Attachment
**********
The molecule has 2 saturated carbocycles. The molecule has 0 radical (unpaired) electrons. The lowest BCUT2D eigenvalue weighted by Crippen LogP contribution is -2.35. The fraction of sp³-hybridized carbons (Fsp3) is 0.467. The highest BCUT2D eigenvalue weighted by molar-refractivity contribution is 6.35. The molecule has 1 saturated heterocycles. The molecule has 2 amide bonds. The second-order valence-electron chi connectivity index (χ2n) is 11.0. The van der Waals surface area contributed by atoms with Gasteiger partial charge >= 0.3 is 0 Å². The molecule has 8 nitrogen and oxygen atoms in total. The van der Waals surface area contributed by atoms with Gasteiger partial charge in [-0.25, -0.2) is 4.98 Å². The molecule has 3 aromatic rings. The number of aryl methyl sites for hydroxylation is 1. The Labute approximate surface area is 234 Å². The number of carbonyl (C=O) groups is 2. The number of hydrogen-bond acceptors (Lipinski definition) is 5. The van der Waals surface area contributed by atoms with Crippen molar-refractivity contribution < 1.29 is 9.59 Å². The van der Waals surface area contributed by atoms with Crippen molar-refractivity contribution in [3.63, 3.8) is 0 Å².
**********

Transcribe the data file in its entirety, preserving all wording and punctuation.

The molecule has 2 saturated carbocycles. The molecule has 0 radical (unpaired) electrons. The lowest BCUT2D eigenvalue weighted by Crippen LogP contribution is -2.35. The fraction of sp³-hybridized carbons (Fsp3) is 0.467. The highest BCUT2D eigenvalue weighted by molar-refractivity contribution is 6.35. The molecule has 1 saturated heterocycles. The molecule has 2 amide bonds. The second-order valence-electron chi connectivity index (χ2n) is 11.0. The van der Waals surface area contributed by atoms with Gasteiger partial charge >= 0.3 is 0 Å². The molecule has 8 nitrogen and oxygen atoms in total. The van der Waals surface area contributed by atoms with Gasteiger partial charge in [-0.25, -0.2) is 4.98 Å². The molecule has 3 aromatic rings. The number of aryl methyl sites for hydroxylation is 1. The Labute approximate surface area is 234 Å². The number of carbonyl (C=O) groups is 2. The number of hydrogen-bond acceptors (Lipinski definition) is 5. The van der Waals surface area contributed by atoms with Crippen molar-refractivity contribution < 1.29 is 9.59 Å². The van der Waals surface area contributed by atoms with Crippen molar-refractivity contribution in [3.63, 3.8) is 0 Å².